Riders of the Purple Sage (Chapter 4, page 2 of 15)

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Chapter 4

"Bern, you're bitter; but that's only natural. We'll wait to see what's happened to my riders. Judkins, come to the house with me.

Your wound must be attended to."

"Jane, I'll find out where Oldring drives the herd," vowed Venters.

"No, no! Bern, don't risk it now--when the rustlers are in such shooting mood."

"I'm going. Jud, how many cattle in that red herd?"

"Twenty-five hundred head."

"Whew! What on earth can Oldring do with so many cattle? Why, a hundred head is a big steal. I've got to find out."

"Don't go," implored Jane.

"Bern, you want a hoss thet can run. Miss Withersteen, if it's not too bold of me to advise, make him take a fast hoss or don't let him go."

"Yes, yes, Judkins. He must ride a horse that can't be caught.

Which one--Black Star--Night?"

"Jane, I won't take either," said Venters, emphatically. "I wouldn't risk losing one of your favorites."

"Wrangle, then?"

"Thet's the hoss," replied Judkins. "Wrangle can outrun Black Star an' Night. You'd never believe it, Miss Withersteen, but I know. Wrangle's the biggest en' fastest hoss on the sage."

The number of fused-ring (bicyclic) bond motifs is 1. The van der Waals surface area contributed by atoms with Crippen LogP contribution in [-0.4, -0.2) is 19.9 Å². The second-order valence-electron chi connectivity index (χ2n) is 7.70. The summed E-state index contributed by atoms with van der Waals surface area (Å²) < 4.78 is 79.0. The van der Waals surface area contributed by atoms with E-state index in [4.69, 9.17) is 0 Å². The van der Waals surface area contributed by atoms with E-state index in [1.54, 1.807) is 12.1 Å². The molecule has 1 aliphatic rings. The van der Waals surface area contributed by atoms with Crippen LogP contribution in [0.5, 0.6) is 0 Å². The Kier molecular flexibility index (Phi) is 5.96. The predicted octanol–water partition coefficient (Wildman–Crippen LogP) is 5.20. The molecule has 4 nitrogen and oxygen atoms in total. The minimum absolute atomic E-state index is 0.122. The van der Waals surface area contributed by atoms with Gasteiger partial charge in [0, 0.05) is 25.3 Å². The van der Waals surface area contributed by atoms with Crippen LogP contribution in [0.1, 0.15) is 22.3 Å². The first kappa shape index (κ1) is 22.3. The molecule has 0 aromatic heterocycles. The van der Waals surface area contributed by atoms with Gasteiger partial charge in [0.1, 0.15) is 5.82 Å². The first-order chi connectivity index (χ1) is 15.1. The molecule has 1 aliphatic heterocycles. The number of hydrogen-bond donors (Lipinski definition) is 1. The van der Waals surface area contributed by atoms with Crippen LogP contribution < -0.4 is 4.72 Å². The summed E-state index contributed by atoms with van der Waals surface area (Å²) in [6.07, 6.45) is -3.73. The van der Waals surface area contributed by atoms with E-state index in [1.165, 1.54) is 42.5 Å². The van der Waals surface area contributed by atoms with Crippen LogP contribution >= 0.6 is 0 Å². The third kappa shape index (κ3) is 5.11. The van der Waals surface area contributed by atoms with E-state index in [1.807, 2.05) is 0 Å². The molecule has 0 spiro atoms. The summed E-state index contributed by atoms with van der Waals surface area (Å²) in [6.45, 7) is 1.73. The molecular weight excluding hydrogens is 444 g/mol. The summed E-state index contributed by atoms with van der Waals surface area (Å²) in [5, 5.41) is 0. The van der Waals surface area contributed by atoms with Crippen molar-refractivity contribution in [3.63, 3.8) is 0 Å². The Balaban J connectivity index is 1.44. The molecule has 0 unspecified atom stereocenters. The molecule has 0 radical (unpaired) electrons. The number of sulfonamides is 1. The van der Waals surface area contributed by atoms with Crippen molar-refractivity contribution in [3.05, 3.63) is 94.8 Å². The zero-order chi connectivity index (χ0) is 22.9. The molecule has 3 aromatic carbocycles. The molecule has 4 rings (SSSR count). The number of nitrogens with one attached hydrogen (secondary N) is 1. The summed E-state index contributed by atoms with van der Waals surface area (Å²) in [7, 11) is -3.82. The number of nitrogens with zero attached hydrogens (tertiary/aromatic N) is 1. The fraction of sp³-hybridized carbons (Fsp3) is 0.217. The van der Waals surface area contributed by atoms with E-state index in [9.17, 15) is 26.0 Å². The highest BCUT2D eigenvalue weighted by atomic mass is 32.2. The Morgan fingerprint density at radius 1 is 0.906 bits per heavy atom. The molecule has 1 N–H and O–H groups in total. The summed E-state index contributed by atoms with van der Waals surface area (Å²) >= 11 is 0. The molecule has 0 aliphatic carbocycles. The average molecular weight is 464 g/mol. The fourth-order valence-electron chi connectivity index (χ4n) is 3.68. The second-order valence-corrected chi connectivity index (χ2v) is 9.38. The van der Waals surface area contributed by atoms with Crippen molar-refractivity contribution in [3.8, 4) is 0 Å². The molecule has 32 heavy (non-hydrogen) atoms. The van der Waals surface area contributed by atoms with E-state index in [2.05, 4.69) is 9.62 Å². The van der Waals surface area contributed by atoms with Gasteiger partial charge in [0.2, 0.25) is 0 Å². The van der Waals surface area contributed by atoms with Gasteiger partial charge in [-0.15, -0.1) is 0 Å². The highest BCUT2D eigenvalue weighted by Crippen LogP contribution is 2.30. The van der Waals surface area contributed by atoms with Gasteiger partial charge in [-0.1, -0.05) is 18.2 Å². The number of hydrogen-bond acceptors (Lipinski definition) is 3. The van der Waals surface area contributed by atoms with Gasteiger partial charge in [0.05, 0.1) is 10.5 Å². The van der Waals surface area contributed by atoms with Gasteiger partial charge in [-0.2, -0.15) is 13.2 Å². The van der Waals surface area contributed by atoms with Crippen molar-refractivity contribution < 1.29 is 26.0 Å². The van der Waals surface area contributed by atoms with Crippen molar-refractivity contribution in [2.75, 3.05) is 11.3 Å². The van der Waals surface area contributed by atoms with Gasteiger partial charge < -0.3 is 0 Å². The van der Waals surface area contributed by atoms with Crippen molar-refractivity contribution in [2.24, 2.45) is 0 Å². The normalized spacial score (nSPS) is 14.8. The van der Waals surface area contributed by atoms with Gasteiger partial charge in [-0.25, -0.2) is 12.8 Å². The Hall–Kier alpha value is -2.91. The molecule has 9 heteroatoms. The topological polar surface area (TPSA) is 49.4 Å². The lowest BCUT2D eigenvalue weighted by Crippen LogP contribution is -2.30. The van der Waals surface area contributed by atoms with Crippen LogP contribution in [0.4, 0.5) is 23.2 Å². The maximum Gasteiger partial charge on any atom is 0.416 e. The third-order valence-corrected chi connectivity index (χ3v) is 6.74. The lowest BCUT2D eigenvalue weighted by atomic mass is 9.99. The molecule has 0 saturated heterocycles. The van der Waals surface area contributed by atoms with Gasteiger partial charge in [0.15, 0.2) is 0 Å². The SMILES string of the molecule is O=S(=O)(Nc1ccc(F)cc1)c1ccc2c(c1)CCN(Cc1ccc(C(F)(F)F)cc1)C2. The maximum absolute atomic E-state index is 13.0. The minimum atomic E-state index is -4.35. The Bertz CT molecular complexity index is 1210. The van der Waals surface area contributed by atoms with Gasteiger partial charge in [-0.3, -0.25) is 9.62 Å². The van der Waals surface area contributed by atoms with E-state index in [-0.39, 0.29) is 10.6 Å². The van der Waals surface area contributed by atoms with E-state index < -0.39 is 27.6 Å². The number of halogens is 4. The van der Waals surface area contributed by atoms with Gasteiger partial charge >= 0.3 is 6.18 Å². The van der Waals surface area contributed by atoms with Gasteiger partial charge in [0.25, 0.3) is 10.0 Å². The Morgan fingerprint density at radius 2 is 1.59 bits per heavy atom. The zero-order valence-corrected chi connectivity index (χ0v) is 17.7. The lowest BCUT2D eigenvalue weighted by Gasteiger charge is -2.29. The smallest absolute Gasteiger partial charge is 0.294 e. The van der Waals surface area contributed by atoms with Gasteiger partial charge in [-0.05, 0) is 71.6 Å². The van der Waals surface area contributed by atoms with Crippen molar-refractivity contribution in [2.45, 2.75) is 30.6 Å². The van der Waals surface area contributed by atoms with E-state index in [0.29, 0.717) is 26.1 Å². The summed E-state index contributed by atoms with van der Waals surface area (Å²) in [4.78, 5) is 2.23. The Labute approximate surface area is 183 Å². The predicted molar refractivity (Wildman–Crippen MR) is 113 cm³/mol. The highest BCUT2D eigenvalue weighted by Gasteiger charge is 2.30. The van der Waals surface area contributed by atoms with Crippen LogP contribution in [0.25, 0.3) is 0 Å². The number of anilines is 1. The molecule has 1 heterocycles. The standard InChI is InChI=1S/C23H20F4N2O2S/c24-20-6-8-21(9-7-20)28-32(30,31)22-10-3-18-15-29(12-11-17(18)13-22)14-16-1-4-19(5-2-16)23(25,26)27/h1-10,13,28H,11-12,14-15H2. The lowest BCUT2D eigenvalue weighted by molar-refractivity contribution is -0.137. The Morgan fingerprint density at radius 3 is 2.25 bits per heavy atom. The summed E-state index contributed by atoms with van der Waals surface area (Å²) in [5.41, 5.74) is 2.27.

"Oh no, Wrangle can't beat Black Star. But, Bern, take Wrangle if you will go. Ask Jerd for anything you need. Oh, be watchful careful.... God speed you."

She clasped his hand, turned quickly away, and went down a lane with the rider.

Venters rode to the barn, and, leaping off, shouted for Jerd. The boy came running. Venters sent him for meat, bread, and dried fruits, to be packed in saddlebags. His own horse he turned loose into the nearest corral. Then he went for Wrangle. The giant sorrel had earned his name for a trait the opposite of amiability. He came readily out of the barn, but once in the yard he broke from Venters, and plunged about with ears laid back.

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